In my exclusive interview with General David Petraeus he was encouraged by the progress made since President Obama's surge of forces into Afghanistan, but is he confident that the Afghan army can take the lead from U.S. forces by NATO's 2014 deadline?
“I think-no commander ever is going to come out and say, ‘I'm confident that we can do this.’ I think that you say that you assess that this is-- you believe this is, you know, a reasonable prospect and knowing how important it is-- that we have to do everything we can to increase the chances of that prospect,” the top commander in Afghanistan told me. “But again, I don't think there are any sure things in this kind of endeavor. And I wouldn't be honest with you and with the viewers if I didn't convey that.”
After nine years of war fewer Afghans support a U.S. presence in the country and fewer believe that the United States makes their country any safer, according to a new ABC News/ Washington Post poll – something that the U.S. “clearly” needs to continue to work on, Petraeus said.
“Well, we clearly have to continue to provide the message to the Afghan people about why we're here, and what it is that we want to do, not just for our own national objectives and coalition objectives, but also for the people of this country, and for the government of Afghanistan, to enable them, indeed, to secure and to govern themselves,” the top commander in Afghanistan said in an exclusive interview.
Petraeus said he is “not sure” why support for the U.S. presence has slipped over the last year, but suggested that some of the poll cutoff dates were before recent progress began.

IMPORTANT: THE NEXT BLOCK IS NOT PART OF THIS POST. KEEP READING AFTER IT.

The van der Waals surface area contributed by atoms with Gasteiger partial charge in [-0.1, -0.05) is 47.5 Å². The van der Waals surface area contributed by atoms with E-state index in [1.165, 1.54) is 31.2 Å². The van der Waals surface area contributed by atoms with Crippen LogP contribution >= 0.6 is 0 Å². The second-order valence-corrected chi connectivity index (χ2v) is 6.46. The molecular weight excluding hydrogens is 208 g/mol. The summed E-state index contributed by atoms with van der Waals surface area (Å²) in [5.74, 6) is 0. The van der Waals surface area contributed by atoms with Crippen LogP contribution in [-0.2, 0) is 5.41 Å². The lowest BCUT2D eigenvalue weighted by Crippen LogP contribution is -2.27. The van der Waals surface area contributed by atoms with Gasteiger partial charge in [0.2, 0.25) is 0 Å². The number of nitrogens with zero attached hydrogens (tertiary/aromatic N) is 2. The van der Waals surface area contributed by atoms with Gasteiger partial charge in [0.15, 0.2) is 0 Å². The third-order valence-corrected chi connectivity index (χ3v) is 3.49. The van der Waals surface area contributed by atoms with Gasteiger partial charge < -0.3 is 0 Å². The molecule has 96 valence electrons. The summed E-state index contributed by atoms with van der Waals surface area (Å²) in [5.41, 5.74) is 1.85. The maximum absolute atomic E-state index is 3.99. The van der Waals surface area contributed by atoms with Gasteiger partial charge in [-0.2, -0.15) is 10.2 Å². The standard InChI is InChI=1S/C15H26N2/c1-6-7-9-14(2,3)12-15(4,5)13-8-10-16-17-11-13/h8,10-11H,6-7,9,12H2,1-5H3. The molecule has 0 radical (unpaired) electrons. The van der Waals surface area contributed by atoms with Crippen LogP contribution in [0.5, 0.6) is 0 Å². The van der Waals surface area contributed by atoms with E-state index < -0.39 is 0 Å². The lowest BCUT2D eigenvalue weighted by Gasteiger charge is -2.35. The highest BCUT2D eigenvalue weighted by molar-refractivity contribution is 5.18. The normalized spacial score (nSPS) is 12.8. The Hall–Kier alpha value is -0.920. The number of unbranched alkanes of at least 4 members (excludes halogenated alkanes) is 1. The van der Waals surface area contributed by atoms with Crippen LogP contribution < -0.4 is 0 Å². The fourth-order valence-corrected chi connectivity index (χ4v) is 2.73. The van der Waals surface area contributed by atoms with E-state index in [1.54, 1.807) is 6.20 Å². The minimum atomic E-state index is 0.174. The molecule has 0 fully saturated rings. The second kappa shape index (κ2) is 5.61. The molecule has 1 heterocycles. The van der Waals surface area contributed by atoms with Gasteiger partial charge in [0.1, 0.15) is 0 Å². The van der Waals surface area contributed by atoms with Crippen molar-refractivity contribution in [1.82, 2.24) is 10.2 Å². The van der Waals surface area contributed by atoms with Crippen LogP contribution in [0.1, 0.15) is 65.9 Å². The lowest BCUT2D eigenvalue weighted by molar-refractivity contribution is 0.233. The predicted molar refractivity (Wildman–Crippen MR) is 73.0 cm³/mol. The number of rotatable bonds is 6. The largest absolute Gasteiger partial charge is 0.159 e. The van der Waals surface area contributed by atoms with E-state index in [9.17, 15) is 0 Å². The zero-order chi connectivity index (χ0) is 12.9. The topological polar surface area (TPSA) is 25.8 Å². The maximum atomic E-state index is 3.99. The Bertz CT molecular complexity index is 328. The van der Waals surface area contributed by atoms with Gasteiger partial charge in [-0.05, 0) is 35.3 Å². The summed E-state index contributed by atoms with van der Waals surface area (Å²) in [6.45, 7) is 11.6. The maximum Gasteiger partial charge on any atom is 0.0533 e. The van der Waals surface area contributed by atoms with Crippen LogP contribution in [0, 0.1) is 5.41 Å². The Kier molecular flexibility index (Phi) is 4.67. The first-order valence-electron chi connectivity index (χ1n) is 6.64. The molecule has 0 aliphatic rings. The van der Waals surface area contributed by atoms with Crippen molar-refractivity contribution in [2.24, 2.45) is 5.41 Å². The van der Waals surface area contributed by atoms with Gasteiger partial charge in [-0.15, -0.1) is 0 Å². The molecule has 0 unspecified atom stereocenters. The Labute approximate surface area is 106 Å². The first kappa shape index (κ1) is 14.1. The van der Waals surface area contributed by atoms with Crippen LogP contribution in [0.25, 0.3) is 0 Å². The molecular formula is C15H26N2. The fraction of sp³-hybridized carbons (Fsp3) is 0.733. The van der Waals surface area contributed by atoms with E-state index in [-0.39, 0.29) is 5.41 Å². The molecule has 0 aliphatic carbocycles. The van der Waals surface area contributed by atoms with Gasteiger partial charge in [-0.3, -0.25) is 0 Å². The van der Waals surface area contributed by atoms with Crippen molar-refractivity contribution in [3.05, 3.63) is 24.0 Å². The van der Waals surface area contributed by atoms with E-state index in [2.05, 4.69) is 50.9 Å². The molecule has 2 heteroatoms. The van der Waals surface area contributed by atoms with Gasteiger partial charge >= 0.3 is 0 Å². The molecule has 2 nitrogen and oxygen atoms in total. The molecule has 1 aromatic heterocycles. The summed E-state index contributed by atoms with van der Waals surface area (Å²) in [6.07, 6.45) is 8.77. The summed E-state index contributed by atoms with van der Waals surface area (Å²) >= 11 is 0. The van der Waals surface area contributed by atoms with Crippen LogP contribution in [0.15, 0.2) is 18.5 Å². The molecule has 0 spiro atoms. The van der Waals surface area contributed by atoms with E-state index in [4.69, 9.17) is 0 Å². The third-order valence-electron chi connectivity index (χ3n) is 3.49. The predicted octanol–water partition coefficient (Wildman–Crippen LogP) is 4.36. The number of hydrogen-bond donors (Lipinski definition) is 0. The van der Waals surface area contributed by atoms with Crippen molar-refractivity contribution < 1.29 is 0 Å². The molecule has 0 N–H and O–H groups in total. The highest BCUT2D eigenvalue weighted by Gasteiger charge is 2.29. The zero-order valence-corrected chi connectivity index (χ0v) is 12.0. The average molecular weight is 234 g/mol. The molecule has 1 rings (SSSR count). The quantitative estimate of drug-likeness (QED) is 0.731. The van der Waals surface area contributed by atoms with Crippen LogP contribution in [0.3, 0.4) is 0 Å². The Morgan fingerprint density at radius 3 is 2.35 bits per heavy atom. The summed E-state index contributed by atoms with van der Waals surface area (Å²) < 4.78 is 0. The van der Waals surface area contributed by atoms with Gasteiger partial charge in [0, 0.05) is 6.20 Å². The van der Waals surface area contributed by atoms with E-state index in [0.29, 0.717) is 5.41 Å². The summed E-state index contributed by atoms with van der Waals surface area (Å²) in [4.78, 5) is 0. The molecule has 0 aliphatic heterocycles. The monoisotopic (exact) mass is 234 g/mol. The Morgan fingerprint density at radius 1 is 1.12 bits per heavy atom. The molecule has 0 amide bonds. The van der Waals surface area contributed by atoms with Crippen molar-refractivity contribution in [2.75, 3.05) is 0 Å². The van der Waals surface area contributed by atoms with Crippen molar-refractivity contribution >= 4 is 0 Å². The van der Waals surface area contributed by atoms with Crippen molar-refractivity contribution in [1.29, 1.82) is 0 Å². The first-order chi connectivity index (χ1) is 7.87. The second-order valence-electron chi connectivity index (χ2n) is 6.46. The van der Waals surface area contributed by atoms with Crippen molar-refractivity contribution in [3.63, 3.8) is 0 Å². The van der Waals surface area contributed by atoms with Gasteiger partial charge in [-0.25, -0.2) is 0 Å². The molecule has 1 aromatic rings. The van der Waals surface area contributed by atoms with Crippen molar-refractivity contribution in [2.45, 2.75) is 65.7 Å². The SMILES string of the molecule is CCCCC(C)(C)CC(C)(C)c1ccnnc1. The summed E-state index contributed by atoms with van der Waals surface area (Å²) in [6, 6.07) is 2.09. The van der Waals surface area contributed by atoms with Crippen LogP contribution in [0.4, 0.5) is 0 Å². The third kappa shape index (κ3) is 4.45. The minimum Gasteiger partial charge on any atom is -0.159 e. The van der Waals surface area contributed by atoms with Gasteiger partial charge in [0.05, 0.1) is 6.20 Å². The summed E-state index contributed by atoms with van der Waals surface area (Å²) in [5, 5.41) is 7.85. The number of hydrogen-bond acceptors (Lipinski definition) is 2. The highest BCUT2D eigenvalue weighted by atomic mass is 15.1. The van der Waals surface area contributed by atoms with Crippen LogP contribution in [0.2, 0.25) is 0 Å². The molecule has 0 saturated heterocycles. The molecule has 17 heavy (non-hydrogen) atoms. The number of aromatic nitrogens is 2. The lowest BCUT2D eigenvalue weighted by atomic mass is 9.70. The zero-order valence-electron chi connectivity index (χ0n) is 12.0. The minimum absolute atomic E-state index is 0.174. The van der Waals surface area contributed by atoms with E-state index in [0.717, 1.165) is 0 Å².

For example, the Pentagon report which indicated insurgents are gaining ground. Petraeus said that did not account for some of the coalition’s latest successes west of Kandahar City. He also pointed to gains in central Helmand and Kabul province.
“It's been some time since there's been a serious attack here,” he said during our interview in Kabul. “This is not the Baghdad of 2007.”
But as large numbers of U.S. forces secure these areas, they squeeze insurgents to other parts of the country –which is why we must continue to go after them, Petraeus told me.
“This is actually true of the overall fight against al-Qaeda and trans-national extremists, that as you put pressure on them in one location, they'll seek safe haven sanctuaries in other areas,” he said. “So you do have to continue to pursue them. But they have less capability.”
Petraeus said it is “hard to say” how much of Afghanistan the Taliban control. Recent intelligence shows U.S. gains over the last 6 months, he said -- but he also acknowledged a “resilient” enemy that regenerates, which is why he said this war will take a “sustained, substantial commitment.”
So what does the end of our “substantial commitment” in Afghanistan look like? Victory will not come with the U.S. planting a flag on a hill and going home to a victory parade, Petraeus said. “It looks like an Afghanistan that can secure and govern itself. And it's one that incrementally demonstrates the ability to do that, not suddenly. Between the summer of 2011 and the end of 2014 there will be, again, a series of transitions, starting most likely at districts, not in overall provinces,” he said.
The general said the pace of the July 2011 withdrawal will be based on conditions on the ground – or what he deems as the “ability of Afghan forces to take on tasks that, until then, we had performed.”
This will not be a “here’s the ball, you run with it” strategy, he said.